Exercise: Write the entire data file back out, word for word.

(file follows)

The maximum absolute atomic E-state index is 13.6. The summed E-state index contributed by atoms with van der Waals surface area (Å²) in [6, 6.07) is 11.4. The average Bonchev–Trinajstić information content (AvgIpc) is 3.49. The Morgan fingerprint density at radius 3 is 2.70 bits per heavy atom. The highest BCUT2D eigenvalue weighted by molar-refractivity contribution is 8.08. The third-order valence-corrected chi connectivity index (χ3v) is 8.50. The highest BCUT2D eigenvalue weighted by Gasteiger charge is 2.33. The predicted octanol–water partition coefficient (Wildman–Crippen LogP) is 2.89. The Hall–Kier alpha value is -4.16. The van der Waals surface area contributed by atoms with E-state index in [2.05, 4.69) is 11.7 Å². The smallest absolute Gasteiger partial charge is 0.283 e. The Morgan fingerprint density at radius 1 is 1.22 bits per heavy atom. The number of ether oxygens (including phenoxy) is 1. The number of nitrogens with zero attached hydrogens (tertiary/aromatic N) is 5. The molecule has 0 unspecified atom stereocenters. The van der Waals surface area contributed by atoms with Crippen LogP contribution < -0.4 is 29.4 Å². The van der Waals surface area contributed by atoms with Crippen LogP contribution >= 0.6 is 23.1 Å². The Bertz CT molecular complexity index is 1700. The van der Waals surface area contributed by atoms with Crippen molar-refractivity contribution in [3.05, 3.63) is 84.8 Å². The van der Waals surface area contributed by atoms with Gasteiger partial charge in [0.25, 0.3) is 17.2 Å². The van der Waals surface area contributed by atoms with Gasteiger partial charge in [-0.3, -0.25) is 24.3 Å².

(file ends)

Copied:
The maximum absolute atomic E-state index is 13.6. The summed E-state index contributed by atoms with van der Waals surface area (Å²) in [6, 6.07) is 11.4. The average Bonchev–Trinajstić information content (AvgIpc) is 3.49. The Morgan fingerprint density at radius 3 is 2.70 bits per heavy atom. The highest BCUT2D eigenvalue weighted by molar-refractivity contribution is 8.08. The third-order valence-corrected chi connectivity index (χ3v) is 8.50. The highest BCUT2D eigenvalue weighted by Gasteiger charge is 2.33. The predicted octanol–water partition coefficient (Wildman–Crippen LogP) is 2.89. The Hall–Kier alpha value is -4.16. The van der Waals surface area contributed by atoms with E-state index in [2.05, 4.69) is 11.7 Å². The smallest absolute Gasteiger partial charge is 0.283 e. The Morgan fingerprint density at radius 1 is 1.22 bits per heavy atom. The number of ether oxygens (including phenoxy) is 1. The number of nitrogens with zero attached hydrogens (tertiary/aromatic N) is 5. The molecule has 0 unspecified atom stereocenters. The van der Waals surface area contributed by atoms with Crippen LogP contribution < -0.4 is 29.4 Å². The van der Waals surface area contributed by atoms with Crippen LogP contribution >= 0.6 is 23.1 Å². The Bertz CT molecular complexity index is 1700. The van der Waals surface area contributed by atoms with Crippen molar-refractivity contribution in [3.05, 3.63) is 84.8 Å². The van der Waals surface area contributed by atoms with Gasteiger partial charge in [0.25, 0.3) is 17.2 Å². The van der Waals surface area contributed by atoms with Gasteiger partial charge in [-0.3, -0.25) is 24.3 Å².